Social work is perhaps most distinctive for its clear and outspoken commitment toward improving the well-being of society’s vulnerable and disadvantaged groups, while still emphasizing the importance of respecting and defending personal rights and freedoms. Though there is a fundamental necessity for coercion, or its threat, for eliciting civil social behavior in a well-functioning society, it is professionally and ethically imperative that social workers make explicit our rationales for, justifications of, and the evidence used to support or reject coercive practices in our work. Social work’s engagement with coercion inevitably entails the ethical and social policy arguments for and against its use, as shown in a review of the empirical evidence regarding its impact on the professions’ clients, exemplified by three domains: (1) child welfare, (2) mental health, and (3) addictions. Recommendations for future improvements involve balancing the potential for harm against the benefits of coercive actions.

Article

Yen Yi Huang and Andy Yung Hsing Kao

Lu Guang (1913–2001) spent his career in social work as a government officer and educator in Taiwan, where he devoted his efforts toward community development by organizing university students to initiate projects for underserved communities. He was known especially for his pioneering research in the field of social indicators and quality of life in the 1980s. Professor Lu helped to draft the Volunteer Service Act in 1989 and served as one of the founders of the United Way of Taiwan. He was also in charge of a research project on the code of ethics in 1991, which laid the foundation for the Social Work Code of Ethics in Taiwan.

Article

Paul A. Abels

Chauncey A. Alexander (1916–2005) was Executive Director of the National Association of Social Workers from 1967 to 1982 and founder and president of the First Amendment Foundation. He was instrumental in developing an International Code of Ethics for social workers.

Article

Dorothy N. Gamble and Marie Weil

Major social changes resulting from globalization, the increase in multicultural societies, and growing concerns for human rights, especially for women and girls, will affect all community practice in this century. Community-practice processes—organizing, planning, sustainable development, and progressive social change—are challenged by these trends and the ethical dilemmas they pose. Eight distinct models of community-practice intervention are described with examples from around the globe. The values and ethics that ground community-practice interventions are drawn from international and national literature. Model applications are identified for work with groups, urban and rural communities, organizations and coalitions, and in advocacy and leadership for social justice and human rights.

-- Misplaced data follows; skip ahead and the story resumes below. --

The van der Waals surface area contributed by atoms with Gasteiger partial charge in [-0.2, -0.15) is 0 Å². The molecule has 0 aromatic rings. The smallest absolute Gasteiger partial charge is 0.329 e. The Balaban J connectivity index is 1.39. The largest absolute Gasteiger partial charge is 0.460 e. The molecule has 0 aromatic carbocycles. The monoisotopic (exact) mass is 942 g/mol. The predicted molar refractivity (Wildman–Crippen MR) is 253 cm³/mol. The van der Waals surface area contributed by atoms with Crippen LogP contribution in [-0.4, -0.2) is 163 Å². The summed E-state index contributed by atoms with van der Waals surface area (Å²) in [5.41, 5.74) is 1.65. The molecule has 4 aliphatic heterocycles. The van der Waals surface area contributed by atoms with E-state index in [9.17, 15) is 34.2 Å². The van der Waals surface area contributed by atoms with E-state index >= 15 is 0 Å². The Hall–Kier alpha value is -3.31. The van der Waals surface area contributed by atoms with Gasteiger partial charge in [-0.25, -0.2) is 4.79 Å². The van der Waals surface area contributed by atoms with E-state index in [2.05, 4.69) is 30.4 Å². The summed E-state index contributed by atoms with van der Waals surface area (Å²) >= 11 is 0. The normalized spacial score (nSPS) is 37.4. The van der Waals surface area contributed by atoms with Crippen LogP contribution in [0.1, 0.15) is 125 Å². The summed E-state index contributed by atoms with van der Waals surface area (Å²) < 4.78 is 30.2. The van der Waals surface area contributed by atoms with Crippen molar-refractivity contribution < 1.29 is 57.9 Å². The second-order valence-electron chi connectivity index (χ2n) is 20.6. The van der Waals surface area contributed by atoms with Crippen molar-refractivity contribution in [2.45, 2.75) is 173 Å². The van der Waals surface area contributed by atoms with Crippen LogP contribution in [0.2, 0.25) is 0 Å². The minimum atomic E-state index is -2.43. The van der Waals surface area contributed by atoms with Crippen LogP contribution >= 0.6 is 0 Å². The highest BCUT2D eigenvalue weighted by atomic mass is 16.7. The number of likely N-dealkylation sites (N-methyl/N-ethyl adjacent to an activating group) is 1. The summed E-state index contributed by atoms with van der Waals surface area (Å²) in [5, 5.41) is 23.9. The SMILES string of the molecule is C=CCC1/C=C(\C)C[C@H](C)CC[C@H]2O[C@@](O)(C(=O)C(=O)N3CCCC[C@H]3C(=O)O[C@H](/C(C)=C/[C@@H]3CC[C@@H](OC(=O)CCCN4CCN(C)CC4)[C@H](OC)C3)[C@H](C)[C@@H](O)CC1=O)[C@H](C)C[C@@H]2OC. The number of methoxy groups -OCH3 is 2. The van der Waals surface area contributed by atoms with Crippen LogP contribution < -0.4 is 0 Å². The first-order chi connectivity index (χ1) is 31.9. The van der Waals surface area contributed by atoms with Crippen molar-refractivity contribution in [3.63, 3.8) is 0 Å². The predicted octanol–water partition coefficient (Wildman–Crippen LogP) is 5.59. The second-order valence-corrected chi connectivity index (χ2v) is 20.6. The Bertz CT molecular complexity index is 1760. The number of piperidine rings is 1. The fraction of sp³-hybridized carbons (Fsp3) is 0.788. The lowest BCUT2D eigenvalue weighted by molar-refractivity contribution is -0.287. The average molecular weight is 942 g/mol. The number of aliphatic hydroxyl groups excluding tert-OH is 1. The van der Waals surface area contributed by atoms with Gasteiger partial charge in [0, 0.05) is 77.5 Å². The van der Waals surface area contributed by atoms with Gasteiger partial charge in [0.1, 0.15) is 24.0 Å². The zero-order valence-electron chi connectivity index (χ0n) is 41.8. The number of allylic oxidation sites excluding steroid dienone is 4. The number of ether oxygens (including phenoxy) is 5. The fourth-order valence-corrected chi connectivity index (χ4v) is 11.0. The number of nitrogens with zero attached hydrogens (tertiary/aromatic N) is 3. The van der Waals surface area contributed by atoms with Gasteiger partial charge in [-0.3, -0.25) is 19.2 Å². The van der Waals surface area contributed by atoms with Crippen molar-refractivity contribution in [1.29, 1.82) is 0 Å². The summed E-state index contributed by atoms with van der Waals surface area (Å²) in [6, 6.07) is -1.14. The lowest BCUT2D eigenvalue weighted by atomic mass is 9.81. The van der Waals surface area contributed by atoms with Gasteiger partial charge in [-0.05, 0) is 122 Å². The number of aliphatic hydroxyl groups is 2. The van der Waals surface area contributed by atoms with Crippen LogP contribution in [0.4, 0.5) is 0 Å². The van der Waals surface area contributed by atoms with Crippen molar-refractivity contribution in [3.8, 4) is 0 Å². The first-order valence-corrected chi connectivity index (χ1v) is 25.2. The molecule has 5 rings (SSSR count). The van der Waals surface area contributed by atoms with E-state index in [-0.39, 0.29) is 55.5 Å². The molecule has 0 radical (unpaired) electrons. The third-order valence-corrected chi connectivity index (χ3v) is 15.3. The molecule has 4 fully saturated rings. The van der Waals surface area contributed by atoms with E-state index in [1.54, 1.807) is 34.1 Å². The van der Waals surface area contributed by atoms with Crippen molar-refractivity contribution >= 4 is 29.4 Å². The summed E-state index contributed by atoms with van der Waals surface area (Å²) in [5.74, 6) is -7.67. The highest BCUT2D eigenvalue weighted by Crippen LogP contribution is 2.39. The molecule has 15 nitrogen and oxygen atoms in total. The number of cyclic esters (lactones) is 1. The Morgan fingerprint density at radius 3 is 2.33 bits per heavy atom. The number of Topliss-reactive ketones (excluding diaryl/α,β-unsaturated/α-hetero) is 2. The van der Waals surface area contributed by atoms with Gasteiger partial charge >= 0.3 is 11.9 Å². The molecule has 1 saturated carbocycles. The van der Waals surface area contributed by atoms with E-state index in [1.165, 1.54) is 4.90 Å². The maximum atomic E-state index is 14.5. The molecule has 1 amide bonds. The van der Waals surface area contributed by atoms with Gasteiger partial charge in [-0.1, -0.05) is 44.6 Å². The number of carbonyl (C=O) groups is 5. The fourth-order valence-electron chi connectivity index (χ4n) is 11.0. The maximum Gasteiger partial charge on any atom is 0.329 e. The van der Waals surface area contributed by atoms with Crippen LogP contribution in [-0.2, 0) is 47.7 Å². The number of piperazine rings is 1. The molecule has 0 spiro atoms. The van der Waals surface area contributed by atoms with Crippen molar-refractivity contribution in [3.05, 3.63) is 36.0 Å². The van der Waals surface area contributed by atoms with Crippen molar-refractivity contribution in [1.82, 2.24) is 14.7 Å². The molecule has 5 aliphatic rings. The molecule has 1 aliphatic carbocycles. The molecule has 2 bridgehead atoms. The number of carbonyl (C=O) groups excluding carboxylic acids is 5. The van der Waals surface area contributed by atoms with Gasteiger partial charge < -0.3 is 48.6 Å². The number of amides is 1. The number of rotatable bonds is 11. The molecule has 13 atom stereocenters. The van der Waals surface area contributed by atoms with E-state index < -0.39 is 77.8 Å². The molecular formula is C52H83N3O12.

Article

Sheldon R. Gelman

Charles Samuel Levy (1919–2006), professor, ethicist, Jewish communal professional, worked at the Wurzweiler School of Social Work, Yeshiva University in New York, from 1956 to his retirement in 1982. His numerous publications have influenced today's leading social work ethicists.

Article

Jacquelyn C.A. Meshelemiah and Raven E. Lynch

Genocides have persisted around the world for centuries, yet the debate persists about what intentions and subsequent actions constitute an actual genocide. As a result, some crimes against humanity, targeted rape campaigns, and widespread displacement of marginalized groups of people around the globe have not been formally recognized as a genocide by world powers while others have. The 1948 Convention on the Prevention and Punishment of the Crime of Genocide set out to provide clarity about what constituted a genocide and the corresponding expected behaviors of nations that bear witness to it. Still, even with this United Nations document in place, there remains some debate about genocides. The United States, a superpower on the world stage, did not sign on to the Convention on the Prevention and Punishment of the Crime of Genocide until 1988 due to a belief that its participation was not necessary as a civilized world leader that had its own checks and balances. More genocides have taken place since the enactment of this 1948 legislation. Genocides that have taken place pre- and post-1948 affirm the need for nations around the world to agree to a set of behaviors that protect targeted groups of people from mass destruction and prescribe punishment for those who perpetrate such atrocities. Although it may seem that identifying genocidal behaviors toward a group of people would be clear and convincing based on witnesses and/or deaths of targeted members, history has shown this not to be the case time and time again. Perpetrators tend to deny such behaviors or claim innocence in the name of self-defense. Regardless of any acknowledgment of wrongdoing, genocides are the world’s greatest crime against humanity.